Édifice Sedley S. Blanchard Building, Air Mobility Training Centre
- Project Management
- Location: Trenton, Ontario
- Value: $65M
- Size: 18,000 m² (approx. 193700 ft²)
- Client: Defence Construction Canada
- JLR Contact: John Moore
J.L. Richards provided prime consultant design management, and integrated multi-disciplinary design, tendering and construction support services for the development of the $60M, Air Mobility Training Centre (AMTC), dedicates as “Édifice Sedley S. Blanchard Building”, located at CFB Trenton. The 18,000 m² facility is a global centre of excellence for the training of operators and maintainers of the fleet of CC-130J Hercules transport aircraft recently purchased for the Canadian Military (DND).
The AMTC supports training in both classroom and simulated real world environments, delivered through a wide array of state-of-the-art computerized training devices. The facility is configured to support all training requirements and includes assembly, classroom, administration and operational support spaces, as well as, several high bay areas for full scale simulators devices.
This project faced a significant time-line issue. Since these new aircraft were to form a key element in the support of ongoing military operations, there was an urgent need to be training pilots and ground crews The design team was given nine months to do a job that would normally take two years. Adding to the challenge was the fact that the space program and functional requirements were yet to be developed for most of the operational areas of the building.
From the outset, it was clear that the traditional DND project delivery model would work. Working with DND and Defence Construction Canada, the JLR Design Management Team developed a novel phased-fast-track design methodology that allowed the project time lines to be substantially compressed. This methodology featured the integration of DND and training systems provider technical specialists into the design team. This allowed design decisions to be made in a shared risk environment using the best available information.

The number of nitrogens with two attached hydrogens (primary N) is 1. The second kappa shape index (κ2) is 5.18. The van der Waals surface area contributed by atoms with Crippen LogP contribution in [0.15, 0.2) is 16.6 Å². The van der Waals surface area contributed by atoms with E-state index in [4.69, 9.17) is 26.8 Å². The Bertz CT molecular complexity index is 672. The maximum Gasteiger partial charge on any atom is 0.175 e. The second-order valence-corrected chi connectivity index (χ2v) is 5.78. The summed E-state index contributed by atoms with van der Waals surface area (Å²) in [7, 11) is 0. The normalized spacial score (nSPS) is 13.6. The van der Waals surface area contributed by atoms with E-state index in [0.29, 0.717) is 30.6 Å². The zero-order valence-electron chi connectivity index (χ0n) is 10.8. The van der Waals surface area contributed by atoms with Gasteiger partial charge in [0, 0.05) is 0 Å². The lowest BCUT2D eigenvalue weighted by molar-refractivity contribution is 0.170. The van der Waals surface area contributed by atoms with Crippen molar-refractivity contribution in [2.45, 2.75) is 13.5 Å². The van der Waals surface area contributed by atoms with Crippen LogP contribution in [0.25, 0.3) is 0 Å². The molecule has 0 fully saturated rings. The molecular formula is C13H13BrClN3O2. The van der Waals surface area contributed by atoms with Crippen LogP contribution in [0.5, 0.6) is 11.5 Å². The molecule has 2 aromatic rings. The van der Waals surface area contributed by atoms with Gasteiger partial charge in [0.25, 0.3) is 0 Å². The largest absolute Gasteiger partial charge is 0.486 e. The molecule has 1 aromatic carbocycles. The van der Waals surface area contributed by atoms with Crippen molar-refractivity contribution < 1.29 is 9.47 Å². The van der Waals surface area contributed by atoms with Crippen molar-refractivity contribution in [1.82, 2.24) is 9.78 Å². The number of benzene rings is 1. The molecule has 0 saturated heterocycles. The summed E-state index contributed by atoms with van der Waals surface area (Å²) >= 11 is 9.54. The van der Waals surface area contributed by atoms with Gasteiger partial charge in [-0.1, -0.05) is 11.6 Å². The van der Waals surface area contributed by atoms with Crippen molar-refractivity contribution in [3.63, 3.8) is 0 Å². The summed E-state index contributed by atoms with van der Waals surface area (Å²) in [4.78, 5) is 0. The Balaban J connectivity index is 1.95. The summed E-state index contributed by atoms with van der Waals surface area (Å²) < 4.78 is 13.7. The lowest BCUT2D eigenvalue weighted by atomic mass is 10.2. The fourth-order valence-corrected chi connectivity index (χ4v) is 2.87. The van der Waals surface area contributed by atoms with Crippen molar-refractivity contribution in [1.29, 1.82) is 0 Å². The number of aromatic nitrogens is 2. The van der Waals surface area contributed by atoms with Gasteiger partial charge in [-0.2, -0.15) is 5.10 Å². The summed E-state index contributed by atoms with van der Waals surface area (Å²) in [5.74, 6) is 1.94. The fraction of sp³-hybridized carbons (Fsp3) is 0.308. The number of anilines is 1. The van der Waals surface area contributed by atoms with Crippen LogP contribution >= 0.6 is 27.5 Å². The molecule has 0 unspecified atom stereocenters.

As the team approached critical milestones, the status of functional requirements was assessed. Where information was lacking that was impeding progress, the team would jointly decide to insert “place-holder” elements into the documents based on the best information available. This would allow work on the documents to proceed and the project to stay on schedule. .
The project was tendered with many of the “place-holder” elements included. The construction was sequenced so that the contractor delayed work on areas with “place-holder” elements. This gave us time to implement the design changes without holding up construction. Once requirements were finalized, change orders were issued to the construction contract, reconfiguring the space and systems accordingly. Most of the changes involved a re-configuration of the “place holder” elements which were already included in the tender price. As a result, the phasing had a minimal impact on the overall project cost.
The project was delivered on schedule and on budget, and critical training milestones were achieved.